Which is making me think: when it comes to an open source product like Phaser, do people value spending their money on knowledge more than tech? (i.e. they'd rather buy Interphase than a similar priced plugin). I'm also wondering could it be repeated? We are already working on Interphase 2, and we set the bar pretty high with the first one, but are we going to get a nasty shock on release, or enjoy good sales again? I honestly couldn't say.

 

Also there is another approach we could take: Instead of selling it as a single package we could charge a smaller amount per article. So instead you could buy a couple of the game 'Making Ofs' for a few dollars and perhaps the 'State Manager Guide'. Would you find it easier to be able to pick and choose in this way, or am I just over complicating it for myself?

 

4. The Phaser Newsletter

 

Has been dormant for months. In fact I don't think I actually sent a single issue out this year. Equally the Coding Tips newsletter is now the same. To be fair it was working on Coding Tips that started the whole idea of Interphase off though, so I'm still glad I did it. But I'm at a bit of a loss as to how to pick it all up again.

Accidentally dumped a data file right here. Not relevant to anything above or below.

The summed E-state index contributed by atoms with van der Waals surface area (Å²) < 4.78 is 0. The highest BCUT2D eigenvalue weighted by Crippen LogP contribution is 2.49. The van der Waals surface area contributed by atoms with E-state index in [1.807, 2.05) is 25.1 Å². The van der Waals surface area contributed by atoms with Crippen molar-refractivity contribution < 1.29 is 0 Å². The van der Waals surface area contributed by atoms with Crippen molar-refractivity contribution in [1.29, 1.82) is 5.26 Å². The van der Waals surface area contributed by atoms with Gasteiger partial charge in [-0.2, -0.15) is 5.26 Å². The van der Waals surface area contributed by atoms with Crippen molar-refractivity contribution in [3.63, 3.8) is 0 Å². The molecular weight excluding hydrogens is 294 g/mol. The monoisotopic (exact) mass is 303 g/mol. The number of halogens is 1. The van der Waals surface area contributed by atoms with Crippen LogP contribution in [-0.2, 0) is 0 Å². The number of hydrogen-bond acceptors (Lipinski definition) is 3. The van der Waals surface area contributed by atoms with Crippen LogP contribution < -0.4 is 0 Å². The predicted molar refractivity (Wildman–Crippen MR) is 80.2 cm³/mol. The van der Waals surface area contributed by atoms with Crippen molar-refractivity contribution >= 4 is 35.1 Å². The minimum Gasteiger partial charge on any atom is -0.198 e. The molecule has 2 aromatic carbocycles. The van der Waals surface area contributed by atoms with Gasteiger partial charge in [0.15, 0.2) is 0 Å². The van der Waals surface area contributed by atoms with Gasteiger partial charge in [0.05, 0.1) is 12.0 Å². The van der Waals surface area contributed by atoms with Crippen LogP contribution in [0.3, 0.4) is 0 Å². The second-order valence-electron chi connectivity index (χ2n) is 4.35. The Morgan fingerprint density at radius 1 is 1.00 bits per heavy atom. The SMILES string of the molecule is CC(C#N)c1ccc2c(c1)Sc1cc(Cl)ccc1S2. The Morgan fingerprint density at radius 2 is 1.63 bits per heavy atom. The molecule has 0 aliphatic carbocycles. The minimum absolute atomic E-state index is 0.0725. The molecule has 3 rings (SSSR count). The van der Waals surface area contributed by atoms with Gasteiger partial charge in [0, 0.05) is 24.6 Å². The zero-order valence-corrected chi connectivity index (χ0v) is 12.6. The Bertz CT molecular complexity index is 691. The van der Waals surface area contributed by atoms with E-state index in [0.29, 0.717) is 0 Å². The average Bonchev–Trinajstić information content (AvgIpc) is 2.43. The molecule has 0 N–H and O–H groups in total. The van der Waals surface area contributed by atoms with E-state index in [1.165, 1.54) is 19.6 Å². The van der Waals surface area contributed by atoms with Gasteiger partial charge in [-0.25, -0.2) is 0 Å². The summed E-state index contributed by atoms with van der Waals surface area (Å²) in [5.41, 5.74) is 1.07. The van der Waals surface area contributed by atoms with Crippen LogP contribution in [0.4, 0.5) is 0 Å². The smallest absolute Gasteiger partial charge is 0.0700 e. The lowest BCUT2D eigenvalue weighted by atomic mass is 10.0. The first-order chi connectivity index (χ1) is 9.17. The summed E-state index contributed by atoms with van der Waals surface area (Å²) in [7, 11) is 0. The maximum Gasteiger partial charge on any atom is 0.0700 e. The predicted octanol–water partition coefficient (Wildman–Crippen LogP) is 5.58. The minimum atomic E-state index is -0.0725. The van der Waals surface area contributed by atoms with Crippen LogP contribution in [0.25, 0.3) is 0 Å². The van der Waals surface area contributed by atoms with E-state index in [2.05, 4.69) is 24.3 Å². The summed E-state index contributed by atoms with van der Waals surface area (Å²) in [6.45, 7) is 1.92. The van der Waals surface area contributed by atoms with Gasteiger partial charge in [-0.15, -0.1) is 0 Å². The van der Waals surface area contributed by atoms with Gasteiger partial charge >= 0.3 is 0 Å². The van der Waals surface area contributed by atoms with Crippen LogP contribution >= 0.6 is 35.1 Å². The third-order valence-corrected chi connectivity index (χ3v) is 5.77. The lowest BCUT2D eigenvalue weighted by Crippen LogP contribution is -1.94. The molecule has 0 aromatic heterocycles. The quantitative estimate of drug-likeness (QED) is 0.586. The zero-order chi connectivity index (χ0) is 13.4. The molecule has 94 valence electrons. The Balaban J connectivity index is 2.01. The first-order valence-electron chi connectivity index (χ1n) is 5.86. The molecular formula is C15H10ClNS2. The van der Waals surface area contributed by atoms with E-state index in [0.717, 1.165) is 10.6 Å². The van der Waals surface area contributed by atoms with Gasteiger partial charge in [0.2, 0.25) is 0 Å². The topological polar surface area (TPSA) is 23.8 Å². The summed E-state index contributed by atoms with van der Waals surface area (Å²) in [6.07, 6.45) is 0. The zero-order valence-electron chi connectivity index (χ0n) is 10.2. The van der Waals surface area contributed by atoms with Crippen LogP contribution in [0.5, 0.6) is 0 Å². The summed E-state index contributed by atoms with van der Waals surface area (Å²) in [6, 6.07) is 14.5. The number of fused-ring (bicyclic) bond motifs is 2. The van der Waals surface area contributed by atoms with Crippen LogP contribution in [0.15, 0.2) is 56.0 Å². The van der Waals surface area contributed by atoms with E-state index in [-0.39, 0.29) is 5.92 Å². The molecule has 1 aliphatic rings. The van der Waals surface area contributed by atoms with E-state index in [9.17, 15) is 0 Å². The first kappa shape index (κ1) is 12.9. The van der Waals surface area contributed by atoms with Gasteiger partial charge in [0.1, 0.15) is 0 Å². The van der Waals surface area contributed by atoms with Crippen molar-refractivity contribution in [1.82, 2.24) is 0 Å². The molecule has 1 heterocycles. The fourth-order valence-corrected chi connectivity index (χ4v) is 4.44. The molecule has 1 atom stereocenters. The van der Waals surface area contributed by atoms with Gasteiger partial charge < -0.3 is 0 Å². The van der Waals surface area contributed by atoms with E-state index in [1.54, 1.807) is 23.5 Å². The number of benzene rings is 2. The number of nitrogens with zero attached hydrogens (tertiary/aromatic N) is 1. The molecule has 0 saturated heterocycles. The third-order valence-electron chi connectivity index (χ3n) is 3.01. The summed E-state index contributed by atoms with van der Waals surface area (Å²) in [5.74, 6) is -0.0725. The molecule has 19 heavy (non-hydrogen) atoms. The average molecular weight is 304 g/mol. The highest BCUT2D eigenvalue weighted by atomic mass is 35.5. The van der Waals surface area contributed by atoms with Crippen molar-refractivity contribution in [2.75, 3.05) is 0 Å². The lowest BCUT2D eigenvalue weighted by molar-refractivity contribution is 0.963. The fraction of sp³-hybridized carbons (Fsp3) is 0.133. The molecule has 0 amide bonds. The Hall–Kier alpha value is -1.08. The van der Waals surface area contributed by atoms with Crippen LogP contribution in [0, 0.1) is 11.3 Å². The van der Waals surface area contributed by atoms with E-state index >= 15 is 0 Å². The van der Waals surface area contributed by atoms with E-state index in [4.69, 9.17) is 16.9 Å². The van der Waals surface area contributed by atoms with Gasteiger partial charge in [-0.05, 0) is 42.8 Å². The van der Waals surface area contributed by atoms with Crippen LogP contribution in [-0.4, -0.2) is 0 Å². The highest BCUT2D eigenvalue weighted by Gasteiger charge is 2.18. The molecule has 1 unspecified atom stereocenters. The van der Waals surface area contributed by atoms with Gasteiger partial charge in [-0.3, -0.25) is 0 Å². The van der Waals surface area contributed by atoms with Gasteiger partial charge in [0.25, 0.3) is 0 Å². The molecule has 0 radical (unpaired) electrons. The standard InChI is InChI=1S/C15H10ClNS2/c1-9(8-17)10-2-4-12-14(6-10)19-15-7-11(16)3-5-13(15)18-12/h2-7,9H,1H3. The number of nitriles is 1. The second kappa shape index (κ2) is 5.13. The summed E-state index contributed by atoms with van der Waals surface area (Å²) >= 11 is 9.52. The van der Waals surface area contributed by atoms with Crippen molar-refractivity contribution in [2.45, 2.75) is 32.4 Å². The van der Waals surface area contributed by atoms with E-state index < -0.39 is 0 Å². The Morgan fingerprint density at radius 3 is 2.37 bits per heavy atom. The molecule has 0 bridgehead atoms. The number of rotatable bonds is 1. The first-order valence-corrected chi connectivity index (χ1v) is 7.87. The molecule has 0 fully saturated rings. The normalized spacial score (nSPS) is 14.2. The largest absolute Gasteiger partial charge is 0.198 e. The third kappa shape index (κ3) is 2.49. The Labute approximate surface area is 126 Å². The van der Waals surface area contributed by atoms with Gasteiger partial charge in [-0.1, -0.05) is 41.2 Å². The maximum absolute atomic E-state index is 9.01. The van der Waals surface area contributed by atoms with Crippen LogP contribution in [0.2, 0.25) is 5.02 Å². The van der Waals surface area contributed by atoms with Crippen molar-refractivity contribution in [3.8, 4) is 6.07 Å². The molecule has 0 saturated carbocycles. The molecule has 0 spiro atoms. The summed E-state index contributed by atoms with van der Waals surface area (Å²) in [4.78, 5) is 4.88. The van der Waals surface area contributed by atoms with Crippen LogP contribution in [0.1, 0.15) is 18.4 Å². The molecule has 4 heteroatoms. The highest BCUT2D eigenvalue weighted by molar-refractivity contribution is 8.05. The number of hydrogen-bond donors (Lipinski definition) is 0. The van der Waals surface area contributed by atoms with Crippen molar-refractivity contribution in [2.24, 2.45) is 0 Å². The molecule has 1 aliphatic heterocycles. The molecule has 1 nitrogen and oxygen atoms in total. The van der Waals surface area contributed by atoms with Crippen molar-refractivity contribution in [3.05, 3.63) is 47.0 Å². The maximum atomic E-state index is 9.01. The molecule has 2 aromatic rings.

The problem with the newsletter was the sheer amount of time it was taking me to author. I'd write all the content myself, do all the graphics, put it all together in Campaign Monitor and then pay to send it. It costs quite a bit of money to send due to the subscriber numbers (I can get the exact figures if anyone is interested). So it was costing me time to put together, and then hard cold cash to send it. Which is mostly why I stopped.

 

But I understand the importance of having a broadcast channel to Phaser developers. One where I can communicate out, and they can absorb at their leisure. So I want to resurrect the newsletter. I've found a new service provider that will keep the costs more reasonable, but I'm now struggling over the content.

 

What would you like to see in a Phaser Newsletter, taking into consideration the time it would take to put together?